Try to pre-empt with flexibility
Everett McKinley Dirksen, who represented Illinois in the House of Representatives and the Senate, said, “I am a man of fixed and unbending principles, the first of which is to be flexible at all times.”
How do you view pre-emptive bidding? It pays to be flexible; otherwise, your opponents will always know what to expect. In addition, when nonvulnerable and partner is a passed hand, bid one level higher than you would have done in first or second seat.
In this deal, for example, how would you critique the auction?
At Bridge Base Online, three Souths (out of 15) opened three clubs. In another seat, this would have been very pushy, but not when partner was a passed hand. Surely the opponents were cold for game and maybe slam. (At the other 12 tables, West and East bid one diamond - one spade - four spades - pass and scored plus 680.)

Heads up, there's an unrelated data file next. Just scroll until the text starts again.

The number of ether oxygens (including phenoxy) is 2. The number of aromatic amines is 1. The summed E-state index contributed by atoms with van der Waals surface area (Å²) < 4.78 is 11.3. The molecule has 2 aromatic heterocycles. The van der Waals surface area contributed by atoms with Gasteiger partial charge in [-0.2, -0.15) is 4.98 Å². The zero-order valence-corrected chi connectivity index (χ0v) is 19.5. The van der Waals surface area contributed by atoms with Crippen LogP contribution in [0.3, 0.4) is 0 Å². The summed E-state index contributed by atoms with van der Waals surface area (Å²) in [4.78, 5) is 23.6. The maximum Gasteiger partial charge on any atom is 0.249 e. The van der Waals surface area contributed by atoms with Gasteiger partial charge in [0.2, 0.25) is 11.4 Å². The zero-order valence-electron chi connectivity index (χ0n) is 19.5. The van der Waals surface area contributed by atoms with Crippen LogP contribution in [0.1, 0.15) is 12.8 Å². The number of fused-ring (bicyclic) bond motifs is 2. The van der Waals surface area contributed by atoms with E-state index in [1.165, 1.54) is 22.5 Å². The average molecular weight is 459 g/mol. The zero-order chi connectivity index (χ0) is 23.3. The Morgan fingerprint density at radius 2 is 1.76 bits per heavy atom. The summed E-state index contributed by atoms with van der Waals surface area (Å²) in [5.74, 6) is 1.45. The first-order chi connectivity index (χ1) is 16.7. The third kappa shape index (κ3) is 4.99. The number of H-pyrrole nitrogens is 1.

Over three clubs, West had to make a takeout double and worry about partner’s bidding hearts if it happened. Then North applied pressure by jumping to five clubs. West should not have passed this out; he should have doubled.
West led the spade king, asking for count. At trick two, West shifted to the heart 10: jack, queen, two. East went back to spades, and when South ruffed, West dropped the ace as a suitpreference signal for hearts. But when West took the next trick with the club ace and led his second heart, East, thinking his partner had started with 10-9-6(-4), covered dummy’s three with his eight. Now the heart ruff had evaporated, and South was out for down three, minus only 150.